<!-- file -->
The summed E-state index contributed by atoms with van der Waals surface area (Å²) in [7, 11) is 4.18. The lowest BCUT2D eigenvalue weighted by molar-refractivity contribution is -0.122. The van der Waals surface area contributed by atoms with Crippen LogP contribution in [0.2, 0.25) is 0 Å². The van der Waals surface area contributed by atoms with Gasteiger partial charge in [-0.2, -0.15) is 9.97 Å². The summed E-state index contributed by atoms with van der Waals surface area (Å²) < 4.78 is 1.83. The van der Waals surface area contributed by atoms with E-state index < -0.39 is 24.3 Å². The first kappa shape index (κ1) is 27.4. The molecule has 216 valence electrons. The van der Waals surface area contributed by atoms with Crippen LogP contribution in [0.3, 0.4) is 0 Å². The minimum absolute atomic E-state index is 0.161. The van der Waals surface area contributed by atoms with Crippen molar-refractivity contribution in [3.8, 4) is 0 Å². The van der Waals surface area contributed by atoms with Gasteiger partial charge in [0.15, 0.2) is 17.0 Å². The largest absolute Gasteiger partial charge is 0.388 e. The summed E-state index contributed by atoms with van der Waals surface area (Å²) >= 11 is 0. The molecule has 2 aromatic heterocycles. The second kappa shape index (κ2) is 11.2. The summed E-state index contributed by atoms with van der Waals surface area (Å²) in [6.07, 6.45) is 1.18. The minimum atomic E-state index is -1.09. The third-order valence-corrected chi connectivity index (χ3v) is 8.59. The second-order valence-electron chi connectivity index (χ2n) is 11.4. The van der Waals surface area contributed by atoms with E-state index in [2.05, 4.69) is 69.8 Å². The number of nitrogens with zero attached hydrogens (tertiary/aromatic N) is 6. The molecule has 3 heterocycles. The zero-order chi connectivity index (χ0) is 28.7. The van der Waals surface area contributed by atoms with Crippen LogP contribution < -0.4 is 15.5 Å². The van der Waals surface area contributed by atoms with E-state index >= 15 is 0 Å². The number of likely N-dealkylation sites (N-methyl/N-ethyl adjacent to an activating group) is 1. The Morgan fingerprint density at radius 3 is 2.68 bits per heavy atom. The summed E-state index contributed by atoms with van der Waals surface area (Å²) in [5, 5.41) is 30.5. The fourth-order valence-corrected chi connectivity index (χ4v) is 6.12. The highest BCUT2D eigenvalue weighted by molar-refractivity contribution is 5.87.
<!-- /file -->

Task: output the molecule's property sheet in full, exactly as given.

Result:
The summed E-state index contributed by atoms with van der Waals surface area (Å²) in [7, 11) is 4.18. The lowest BCUT2D eigenvalue weighted by molar-refractivity contribution is -0.122. The van der Waals surface area contributed by atoms with Crippen LogP contribution in [0.2, 0.25) is 0 Å². The van der Waals surface area contributed by atoms with Gasteiger partial charge in [-0.2, -0.15) is 9.97 Å². The summed E-state index contributed by atoms with van der Waals surface area (Å²) < 4.78 is 1.83. The van der Waals surface area contributed by atoms with E-state index < -0.39 is 24.3 Å². The first kappa shape index (κ1) is 27.4. The molecule has 216 valence electrons. The van der Waals surface area contributed by atoms with Crippen LogP contribution in [0.3, 0.4) is 0 Å². The minimum absolute atomic E-state index is 0.161. The van der Waals surface area contributed by atoms with Crippen molar-refractivity contribution in [3.8, 4) is 0 Å². The van der Waals surface area contributed by atoms with Gasteiger partial charge in [0.15, 0.2) is 17.0 Å². The largest absolute Gasteiger partial charge is 0.388 e. The summed E-state index contributed by atoms with van der Waals surface area (Å²) >= 11 is 0. The molecule has 2 aromatic heterocycles. The second kappa shape index (κ2) is 11.2. The summed E-state index contributed by atoms with van der Waals surface area (Å²) in [6.07, 6.45) is 1.18. The minimum atomic E-state index is -1.09. The third-order valence-corrected chi connectivity index (χ3v) is 8.59. The second-order valence-electron chi connectivity index (χ2n) is 11.4. The van der Waals surface area contributed by atoms with E-state index in [2.05, 4.69) is 69.8 Å². The number of nitrogens with zero attached hydrogens (tertiary/aromatic N) is 6. The molecule has 3 heterocycles. The zero-order chi connectivity index (χ0) is 28.7. The van der Waals surface area contributed by atoms with Crippen LogP contribution < -0.4 is 15.5 Å². The van der Waals surface area contributed by atoms with E-state index >= 15 is 0 Å². The number of likely N-dealkylation sites (N-methyl/N-ethyl adjacent to an activating group) is 1. The Morgan fingerprint density at radius 3 is 2.68 bits per heavy atom. The summed E-state index contributed by atoms with van der Waals surface area (Å²) in [5, 5.41) is 30.5. The fourth-order valence-corrected chi connectivity index (χ4v) is 6.12. The highest BCUT2D eigenvalue weighted by molar-refractivity contribution is 5.87.